A federal judge in Manhattan sentenced retired MTA employee Thomas Caputo, 57, to eight months in prison, after pleading guilty last year to conspiracy to commit federal program fraud. Newsday's Steve Langford reports. Credit: Kendall Rodriguez; Photo Credit: Barry Williams for New York Daily News

A federal judge in Manhattan Friday said a Holbrook man engaged in a "feeding frenzy of overtime fraud," billing the Long Island Rail Road for tens of thousands of dollars in wages he did not earn, as he sentenced him to eight months in prison.

Retired MTA employee Thomas Caputo, 57, who pleaded guilty last year to conspiracy to commit federal program fraud, billed the LIRR for more than $340,000 in overtime in 2018, on top of his nearly $120,000 salary, making him the agency’s highest paid employee that year.

While some overtime appears legitimate, hundreds, if not thousands, of billed hours were bogus and occurred while Caputo, then the LIRR's chief measurement operator, was bowling, at home with family or sleeping, officials said.

U.S. District Judge Paul Engelmayer excoriated Caputo for stealing from taxpayers for more than a year. Caputo claimed to have worked approximately 3,864 overtime hours, on top of 1,682 regular hours in 2018.

"The amount of overtime you claimed was eye-popping, bordering on impossibility," Engelmayer said as he imposed a stiffer sentence than two other co-conspirators who billed significantly less in fraudulent overtime.

Engelmayer previously sentenced John Nugent of Rocky Point and Joseph Balestra of Blue Point to five and three months in prison respectively.

The sentencing guidelines called for a term of 10-16 months for Caputo but Engelmayer gave him credit for his clean criminal record and dozens of letters of support from family and co-workers.

A divorced father of three, Caputo will surrender for prison on March 18 and will serve eight months behind bars at a low-security federal prison, followed by three years of supervised release, including six months of home confinement.

He must pay nearly $19,000 in restitution — representing only the amount of overtime prosecutors could prove were fraudulent through credit card statements and cellphone records, although both sides acknowledged the number is higher.

Caputo would often put his cellphone in a Faraday bag that blocked GPS signals, preventing authorities, and the LIRR, from detecting his whereabouts, prosecutors said.

"It was an extraordinary amount of blatant disregard" for the LIRR's rules, said assistant U.S. Attorney Paul Monteleoni.

Caputo acknowledged that he let down his family and his employer of nearly three decades.

"There’s no excuse for what I did," Caputo said in court. "It was a huge mistake and I regret it. This is not who I am."

Caputo, who retired in April 2019, was the highest paid employee of the MTA in 2018, making more money than the organization’s chairman. He made $461,000 — $117,00 in base salary and $344,000 in overtime, according to officials. The increased wages padded Caputo's pension, which he is allowed to keep.

Federal prosecutors said to honestly earn that amount of money, Caputo would have had to work every single day, including weekends and holidays, plus 10 hours of overtime each day, in addition to his regular 40-hour week.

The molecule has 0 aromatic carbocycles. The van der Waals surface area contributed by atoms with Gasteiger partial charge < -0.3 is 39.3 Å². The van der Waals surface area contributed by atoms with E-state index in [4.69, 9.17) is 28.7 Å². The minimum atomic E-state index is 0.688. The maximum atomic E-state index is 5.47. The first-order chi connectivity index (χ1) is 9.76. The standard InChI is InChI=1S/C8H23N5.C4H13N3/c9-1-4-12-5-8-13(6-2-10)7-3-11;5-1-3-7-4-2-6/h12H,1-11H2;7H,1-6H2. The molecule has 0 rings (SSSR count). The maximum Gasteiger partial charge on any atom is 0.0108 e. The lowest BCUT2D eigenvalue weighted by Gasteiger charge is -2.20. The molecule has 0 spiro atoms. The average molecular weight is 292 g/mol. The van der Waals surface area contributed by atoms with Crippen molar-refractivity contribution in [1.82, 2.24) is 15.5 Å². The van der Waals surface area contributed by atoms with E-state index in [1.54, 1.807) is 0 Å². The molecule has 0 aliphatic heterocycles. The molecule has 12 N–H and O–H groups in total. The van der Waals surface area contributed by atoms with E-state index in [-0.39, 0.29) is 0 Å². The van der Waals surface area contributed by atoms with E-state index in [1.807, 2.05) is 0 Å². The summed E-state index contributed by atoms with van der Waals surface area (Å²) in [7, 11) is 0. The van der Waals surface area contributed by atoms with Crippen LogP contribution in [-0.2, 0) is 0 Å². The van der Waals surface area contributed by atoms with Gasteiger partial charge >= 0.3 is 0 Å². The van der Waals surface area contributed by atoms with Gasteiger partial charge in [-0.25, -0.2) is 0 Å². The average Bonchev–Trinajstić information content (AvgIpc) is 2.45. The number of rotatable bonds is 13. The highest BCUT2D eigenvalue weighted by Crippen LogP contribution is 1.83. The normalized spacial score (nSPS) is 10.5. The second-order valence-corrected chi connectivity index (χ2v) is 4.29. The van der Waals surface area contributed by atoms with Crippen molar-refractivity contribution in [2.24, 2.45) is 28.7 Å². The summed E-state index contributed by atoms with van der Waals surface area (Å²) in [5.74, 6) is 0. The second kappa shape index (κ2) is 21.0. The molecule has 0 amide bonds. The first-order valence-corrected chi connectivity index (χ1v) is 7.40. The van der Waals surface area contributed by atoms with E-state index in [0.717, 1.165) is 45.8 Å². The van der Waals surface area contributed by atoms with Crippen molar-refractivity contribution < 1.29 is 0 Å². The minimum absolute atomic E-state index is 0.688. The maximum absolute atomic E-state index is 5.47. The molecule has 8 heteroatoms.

"The public expects that public employees will show up and receive honest pay for an honest day’s work, not line their pockets with double-time or time-and-a-half pay while out bowling," said Damian Williams, U.S. Attorney for the Southern District of New York.

The defendants volunteered for overtime, which was granted on a seniority basis, for a private construction project at Hudson Yards in Manhattan and for the East Side Access project, officials said.

According to a witness statement, included in Caputo's sentencing memo, the defendant told a colleague that he was "going to [expletive] the LIRR and make as much money as I can before I retire."

As part of the scheme, the defendants repeatedly covered for one another’s absences, prosecutors said.

"It was brazen. It was unnecessary," said James Kousouros, Caputo’s defense attorney, calling his client a "good and productive man" who had fallen victim to greed.

Kousouros said the LIRR was also culpable, arguing that management was aware that employees were bilking the overtime system.

"The LIRR created this culture and put the template out there," he said. "And Thomas is going to prison because he took the bait."

MTA spokesman Tim Minton said the agency has taken steps to better control overtime.

"This abuse of trust was outrageous and justice has now been served," Minton said of Caputo.

In 2019, the MTA established an Overtime Task Force aimed at reducing overtime costs, and preventing fraud and abuse. The task force has adopted several reforms, including by regularly auditing high overtime earners. But it also has been criticized for being slow to implement other reforms, including a plan to have all employees use biometric time clocks to verify their time and attendance.

"We deeply appreciate the ongoing efforts of our law enforcement partners at the U.S. Attorney’s office," said Acting MTA Inspector General Elizabeth Keating. "We plan to remain vigilant, and will continue to pursue unscrupulous individuals who seek to steal from the MTA and the people of New York."

Three other defendants, Frank Pizzonia of Howard Beach; Joseph Ruzzo, 56, of Levittown and Michael Gundersen, of Manalapan, New Jersey still await sentencing.

With Alfonso A. Castillo

Latest Videos


Unlimited Digital AccessOnly 25¢for 5 months